• Root rot
Although tetrasperma plants are usually resistant to disease, root rot can cause them yellow leaves problems. These plants are highly susceptible to root rot, and once the fungal disease has started to spread, it may not recover. Root rot is caused mainly by too much water around the roots of plants, especially standing water. A better option would be to take measures to prevent disease by monitoring water content and using well-drained soil. (Read More about saving yellow leaves of Monstera.)
  • Powder pest
Mealybugs are most common in warm environments, making them a common pest of the four mealybugs that can only grow outdoors in warm climates.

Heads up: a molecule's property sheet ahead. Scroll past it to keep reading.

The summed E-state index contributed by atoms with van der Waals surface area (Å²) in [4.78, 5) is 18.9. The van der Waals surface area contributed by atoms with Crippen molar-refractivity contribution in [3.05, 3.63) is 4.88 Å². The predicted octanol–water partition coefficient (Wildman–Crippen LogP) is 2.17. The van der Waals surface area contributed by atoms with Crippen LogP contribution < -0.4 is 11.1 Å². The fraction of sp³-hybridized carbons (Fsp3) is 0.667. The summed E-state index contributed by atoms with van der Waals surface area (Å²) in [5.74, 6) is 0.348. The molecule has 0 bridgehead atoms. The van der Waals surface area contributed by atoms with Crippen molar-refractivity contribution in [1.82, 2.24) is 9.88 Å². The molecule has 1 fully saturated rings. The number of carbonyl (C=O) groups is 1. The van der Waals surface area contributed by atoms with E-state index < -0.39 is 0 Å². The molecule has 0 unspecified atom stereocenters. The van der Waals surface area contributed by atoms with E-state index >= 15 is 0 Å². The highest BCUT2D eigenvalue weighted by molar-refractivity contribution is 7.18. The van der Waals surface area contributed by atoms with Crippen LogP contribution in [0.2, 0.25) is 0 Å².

The easiest way to get rid of mealybugs is to swab them with a cotton swab dipped in alcohol. Lighter insecticides can also be used to treat larger pests. For prevention, occasional spraying of neem oil is an easy way to stop mealybugs from eating plants. (Find more indoor plants for low light here.)
Rhaphidophora tetrasperma

Rhaphidophora tetrasperma Climbing support

These need to be climbed if you want the best looking healthy plants. You can use moss poles, whether you make them yourself or buy them, latticework, which is basically any place you can hold a plant and give the air roots a place to grab hold of. If you like the look of the moss pole as much as we do, then we recommend you make your own.